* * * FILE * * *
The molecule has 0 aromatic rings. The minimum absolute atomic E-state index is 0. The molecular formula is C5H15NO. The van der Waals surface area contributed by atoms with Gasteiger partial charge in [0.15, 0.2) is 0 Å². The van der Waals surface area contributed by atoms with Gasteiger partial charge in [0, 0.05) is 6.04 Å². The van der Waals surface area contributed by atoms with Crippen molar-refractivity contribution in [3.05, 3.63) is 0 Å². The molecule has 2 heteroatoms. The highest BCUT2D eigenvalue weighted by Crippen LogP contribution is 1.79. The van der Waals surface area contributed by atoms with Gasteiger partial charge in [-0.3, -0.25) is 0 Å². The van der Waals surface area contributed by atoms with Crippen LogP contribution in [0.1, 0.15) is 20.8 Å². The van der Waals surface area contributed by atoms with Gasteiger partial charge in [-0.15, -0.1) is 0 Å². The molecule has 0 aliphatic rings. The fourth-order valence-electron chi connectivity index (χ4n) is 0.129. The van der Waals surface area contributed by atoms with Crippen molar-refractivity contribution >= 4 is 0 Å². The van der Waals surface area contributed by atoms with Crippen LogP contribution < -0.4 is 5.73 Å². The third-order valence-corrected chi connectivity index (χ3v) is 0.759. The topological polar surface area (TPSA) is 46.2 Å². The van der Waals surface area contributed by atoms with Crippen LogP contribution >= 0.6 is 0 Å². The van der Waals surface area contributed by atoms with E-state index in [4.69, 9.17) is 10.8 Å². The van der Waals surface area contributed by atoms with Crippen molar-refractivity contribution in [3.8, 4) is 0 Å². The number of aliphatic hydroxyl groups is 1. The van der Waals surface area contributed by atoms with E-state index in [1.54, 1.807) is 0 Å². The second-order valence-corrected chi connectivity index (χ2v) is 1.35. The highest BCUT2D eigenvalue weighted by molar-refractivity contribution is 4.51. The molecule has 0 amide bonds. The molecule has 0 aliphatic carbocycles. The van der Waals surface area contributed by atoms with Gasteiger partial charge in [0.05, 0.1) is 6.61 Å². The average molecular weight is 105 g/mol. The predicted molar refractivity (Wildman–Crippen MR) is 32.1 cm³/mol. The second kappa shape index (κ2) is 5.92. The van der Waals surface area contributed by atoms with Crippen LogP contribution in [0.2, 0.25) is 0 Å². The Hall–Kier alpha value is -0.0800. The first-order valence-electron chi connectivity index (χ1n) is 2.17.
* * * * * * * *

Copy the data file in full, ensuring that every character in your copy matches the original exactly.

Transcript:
The molecule has 0 aromatic rings. The minimum absolute atomic E-state index is 0. The molecular formula is C5H15NO. The van der Waals surface area contributed by atoms with Gasteiger partial charge in [0.15, 0.2) is 0 Å². The van der Waals surface area contributed by atoms with Gasteiger partial charge in [0, 0.05) is 6.04 Å². The van der Waals surface area contributed by atoms with Crippen molar-refractivity contribution in [3.05, 3.63) is 0 Å². The molecule has 2 heteroatoms. The highest BCUT2D eigenvalue weighted by Crippen LogP contribution is 1.79. The van der Waals surface area contributed by atoms with Gasteiger partial charge in [-0.3, -0.25) is 0 Å². The van der Waals surface area contributed by atoms with Crippen LogP contribution in [0.1, 0.15) is 20.8 Å². The van der Waals surface area contributed by atoms with Gasteiger partial charge in [-0.15, -0.1) is 0 Å². The molecule has 0 aliphatic rings. The fourth-order valence-electron chi connectivity index (χ4n) is 0.129. The van der Waals surface area contributed by atoms with Crippen molar-refractivity contribution >= 4 is 0 Å². The van der Waals surface area contributed by atoms with Crippen LogP contribution < -0.4 is 5.73 Å². The third-order valence-corrected chi connectivity index (χ3v) is 0.759. The topological polar surface area (TPSA) is 46.2 Å². The van der Waals surface area contributed by atoms with Crippen LogP contribution >= 0.6 is 0 Å². The van der Waals surface area contributed by atoms with E-state index in [4.69, 9.17) is 10.8 Å². The van der Waals surface area contributed by atoms with Crippen molar-refractivity contribution in [3.8, 4) is 0 Å². The number of aliphatic hydroxyl groups is 1. The van der Waals surface area contributed by atoms with E-state index in [1.54, 1.807) is 0 Å². The second-order valence-corrected chi connectivity index (χ2v) is 1.35. The highest BCUT2D eigenvalue weighted by molar-refractivity contribution is 4.51. The molecule has 0 amide bonds. The molecule has 0 aliphatic carbocycles. The van der Waals surface area contributed by atoms with Gasteiger partial charge in [0.05, 0.1) is 6.61 Å². The average molecular weight is 105 g/mol. The predicted molar refractivity (Wildman–Crippen MR) is 32.1 cm³/mol. The second kappa shape index (κ2) is 5.92. The van der Waals surface area contributed by atoms with Crippen LogP contribution in [0.2, 0.25) is 0 Å². The Hall–Kier alpha value is -0.0800. The first-order valence-electron chi connectivity index (χ1n) is 2.17.